Want to know how to run a successful organic and fair trade food project in Colombia with a real win-win outcome for the founders, small farmers, importers, consumers and the environment? Meet Fruandes, one of Colombia’s three main producers and direct traders of tropical dried fruits.
The project was started in 2002 by Hugo Ciro, CEO of Canadian firm Level Ground Trading, and Colombian agronomist Giovanni Porras Pinilla, who met while Giovanni was working for an NGO called MENCOLDES (the Mennonite Colombian Foundation for Social Development). Hugo wanted to diversify his Canadian coffee import business, and exotic dried fruit sounded like a good idea.
“Hugo traveled to Colombia to find a partner and Giovanni raised his hand,” says Javier Vasquez, who joined the team in 2005 and is currently their partner and the firm’s business manager. “They shared a vision to export products to complement the coffee, while providing new job opportunities, especially for Colombian women in rural areas, who were affected by the civil conflict and came to Bogota looking for new opportunities.”
Building a business enterprise with a strong commitment to helping solve social and environmental problems in Colombia is an ambitious undertaking, fraught with challenges, but the most significant? “Finding clients,” replies Javier. “Fruandes has been able to overcome many obstacles because the project started with a customer.” And not just any buyer, but a business partner willing to invest and take risks side by side with the management and producers.
“Business associativity is a difficult concept for Colombians to assimilate, and this is a country where an “organic culture” is still foreign,” says Javier. “We embarked on a long journey, traveling Colombia looking for producers with passion, drive, and enthusiasm.”
Fruandes has structured an associative model based on trust that enables growers to sell crops to a company committed to buying at a fair price. “Fruandes does not own land, and we are not going to buy any since part of our business model is to work with and for small growers. We rely 100% on small producers to supply the fruit,” says Javier.
Fruit suppliers to Fruandes provide certified organic banana, mango, pineapple, dragonfruit, goldenberries, cacao nibs and cane sugar from different regions of Colombia. For many entrepreneurs coordinating logistics to gather the fruit and other products from small producers in various locations in a country in the Andean highlands can be a nightmare that Giovanni and Javier manage with skill.
Over 50 percent of exports go to Canada and 25 percent to Italy. The balance is divided between other countries like Switzerland, United States, Japan, United Arab Emirates and Sweden and six percent serve the local market and Chile under their Fruandes line, previously named JustFruit. For white label clients, eager to be part of the process, Fruandes offers access to suppliers, fields and processing facilities, and has an in-house team ready to help with label design and packaging.
To help growers cope with the high cost of organic certification, Fruandes encourages them to create or join associations. The company has a Grower's Service Model that provides support in areas such as technical assistance, certification training, organizational and financial skills, and support in applying for funding when an opportunity arises.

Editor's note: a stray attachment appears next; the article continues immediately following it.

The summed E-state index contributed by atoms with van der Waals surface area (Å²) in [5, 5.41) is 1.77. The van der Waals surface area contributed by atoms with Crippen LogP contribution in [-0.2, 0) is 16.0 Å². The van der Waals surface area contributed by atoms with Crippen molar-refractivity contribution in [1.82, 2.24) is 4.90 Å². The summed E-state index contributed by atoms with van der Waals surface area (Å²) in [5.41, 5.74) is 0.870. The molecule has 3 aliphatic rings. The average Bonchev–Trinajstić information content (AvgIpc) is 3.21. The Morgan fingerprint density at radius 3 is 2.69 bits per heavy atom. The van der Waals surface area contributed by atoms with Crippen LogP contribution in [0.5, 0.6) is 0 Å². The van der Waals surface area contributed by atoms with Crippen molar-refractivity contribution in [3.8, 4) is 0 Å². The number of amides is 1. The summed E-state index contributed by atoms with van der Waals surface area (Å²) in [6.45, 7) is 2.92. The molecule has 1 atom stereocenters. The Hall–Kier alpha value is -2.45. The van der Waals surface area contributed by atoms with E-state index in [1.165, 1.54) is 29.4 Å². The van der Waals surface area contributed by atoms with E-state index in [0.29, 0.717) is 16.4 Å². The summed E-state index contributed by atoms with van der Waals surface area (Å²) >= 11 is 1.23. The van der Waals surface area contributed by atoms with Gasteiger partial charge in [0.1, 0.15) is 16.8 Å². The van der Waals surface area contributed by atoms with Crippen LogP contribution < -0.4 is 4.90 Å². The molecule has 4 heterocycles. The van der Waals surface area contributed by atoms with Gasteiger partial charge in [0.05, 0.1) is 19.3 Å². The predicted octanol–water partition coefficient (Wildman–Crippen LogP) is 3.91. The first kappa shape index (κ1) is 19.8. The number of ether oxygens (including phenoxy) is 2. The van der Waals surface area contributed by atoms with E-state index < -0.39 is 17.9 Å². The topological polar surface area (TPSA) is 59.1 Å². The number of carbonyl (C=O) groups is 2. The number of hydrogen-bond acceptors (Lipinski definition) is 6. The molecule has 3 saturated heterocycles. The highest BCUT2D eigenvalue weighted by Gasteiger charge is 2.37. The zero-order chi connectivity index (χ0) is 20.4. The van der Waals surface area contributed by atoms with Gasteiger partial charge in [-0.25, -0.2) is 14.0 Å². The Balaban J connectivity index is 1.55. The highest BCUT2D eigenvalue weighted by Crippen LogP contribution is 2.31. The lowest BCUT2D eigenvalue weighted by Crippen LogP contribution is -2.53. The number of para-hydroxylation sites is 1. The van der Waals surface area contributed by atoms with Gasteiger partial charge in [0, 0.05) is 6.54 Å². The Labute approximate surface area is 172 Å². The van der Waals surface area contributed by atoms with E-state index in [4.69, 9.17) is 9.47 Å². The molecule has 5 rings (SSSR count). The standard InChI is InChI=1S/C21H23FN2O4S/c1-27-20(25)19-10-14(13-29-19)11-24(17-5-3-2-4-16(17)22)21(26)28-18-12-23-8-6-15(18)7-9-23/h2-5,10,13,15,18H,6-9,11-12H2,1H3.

Keeping an eye on funding opportunities has been key to the company obtaining capital. Fruandes received a USD 75,000 Colombian Government Grant in 2008 and had since been awarded further payments to help growers. It additionally runs a volunteer program, which has attracted students worldwide keen to learn how a social enterprise operates.
Currently, Fruandes works with seven associations that benefit 333 families. Its network of producers has obtained organic certification for over 137 Ha and recorded revenue of almost USD 2 million. The company invests 6 % of its revenue developing new suppliers and expects to have 1000 hectares certified organic by 2020. In 2016, Fruandes decided to move its processing plant and offices from Bogota to Ibague, closer to producers and the ports. Ibague is a smaller city with lower costs to run the business and offers the team a nice quality of life. There are 72 full-time employees. At the plant, 70 percent are female workers and primary breadwinners.
To better understand and access export markets, Fruandes enjoyed assistance from the Swiss Import Promotion Programme (SIPPO), exhibiting at Germany’s BioFach trade fair under their umbrella for three years. Now present on the ProColombia pavilion, Fruandes continues to display at BioFach every year.
Fruandes achieved B Corporation status for its social and environmental performance in 2013; a recognition that took under a year to obtain, thanks to clear communication, transparency, and high-quality products that already met the certification requirements.
It has been an exciting ride for Fruandes, but Javier admits challenges still lie ahead. “We need to grow the supplier base to produce more organic fruit and accelerate the certification process,” he says. “We also need to increase awareness of our Fruandes brand and add new clients to the white label program.”
As to what advice he would give to others interested in starting a similar enterprise, Javier advises first securing a customer and then working patiently and professionally to deliver what they expect. “Open your eyes to other opportunities but never lose focus of what the business is about – offering great products to your client, with a sense of fair trade.”